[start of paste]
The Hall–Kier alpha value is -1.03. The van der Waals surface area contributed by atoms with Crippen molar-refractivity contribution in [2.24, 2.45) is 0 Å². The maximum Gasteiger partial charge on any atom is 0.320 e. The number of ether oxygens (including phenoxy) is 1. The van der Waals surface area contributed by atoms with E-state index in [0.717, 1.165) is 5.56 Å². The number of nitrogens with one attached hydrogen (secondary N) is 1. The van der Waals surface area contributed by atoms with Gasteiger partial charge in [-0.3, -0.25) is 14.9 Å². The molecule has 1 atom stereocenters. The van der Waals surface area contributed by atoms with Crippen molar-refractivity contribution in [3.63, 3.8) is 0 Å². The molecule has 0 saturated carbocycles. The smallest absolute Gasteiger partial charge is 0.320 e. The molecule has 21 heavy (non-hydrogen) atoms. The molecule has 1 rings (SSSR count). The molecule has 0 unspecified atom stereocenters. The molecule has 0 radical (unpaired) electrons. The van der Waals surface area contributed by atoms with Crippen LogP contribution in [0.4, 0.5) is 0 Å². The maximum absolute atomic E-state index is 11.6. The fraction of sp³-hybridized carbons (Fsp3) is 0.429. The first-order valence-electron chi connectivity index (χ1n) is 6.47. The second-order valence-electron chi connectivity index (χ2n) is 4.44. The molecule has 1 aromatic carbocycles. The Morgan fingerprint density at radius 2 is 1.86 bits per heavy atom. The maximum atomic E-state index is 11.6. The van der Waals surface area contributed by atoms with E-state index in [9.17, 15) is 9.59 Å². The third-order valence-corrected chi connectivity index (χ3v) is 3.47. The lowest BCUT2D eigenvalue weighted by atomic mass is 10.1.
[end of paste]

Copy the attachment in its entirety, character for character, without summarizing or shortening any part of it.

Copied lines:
The Hall–Kier alpha value is -1.03. The van der Waals surface area contributed by atoms with Crippen molar-refractivity contribution in [2.24, 2.45) is 0 Å². The maximum Gasteiger partial charge on any atom is 0.320 e. The number of ether oxygens (including phenoxy) is 1. The van der Waals surface area contributed by atoms with E-state index in [0.717, 1.165) is 5.56 Å². The number of nitrogens with one attached hydrogen (secondary N) is 1. The van der Waals surface area contributed by atoms with Gasteiger partial charge in [-0.3, -0.25) is 14.9 Å². The molecule has 1 atom stereocenters. The van der Waals surface area contributed by atoms with Crippen molar-refractivity contribution in [3.63, 3.8) is 0 Å². The molecule has 0 saturated carbocycles. The smallest absolute Gasteiger partial charge is 0.320 e. The molecule has 21 heavy (non-hydrogen) atoms. The molecule has 1 rings (SSSR count). The molecule has 0 unspecified atom stereocenters. The molecule has 0 radical (unpaired) electrons. The van der Waals surface area contributed by atoms with Crippen LogP contribution in [0.4, 0.5) is 0 Å². The maximum absolute atomic E-state index is 11.6. The fraction of sp³-hybridized carbons (Fsp3) is 0.429. The first-order valence-electron chi connectivity index (χ1n) is 6.47. The second-order valence-electron chi connectivity index (χ2n) is 4.44. The molecule has 1 aromatic carbocycles. The Morgan fingerprint density at radius 2 is 1.86 bits per heavy atom. The maximum atomic E-state index is 11.6. The van der Waals surface area contributed by atoms with E-state index in [9.17, 15) is 9.59 Å². The third-order valence-corrected chi connectivity index (χ3v) is 3.47. The lowest BCUT2D eigenvalue weighted by atomic mass is 10.1.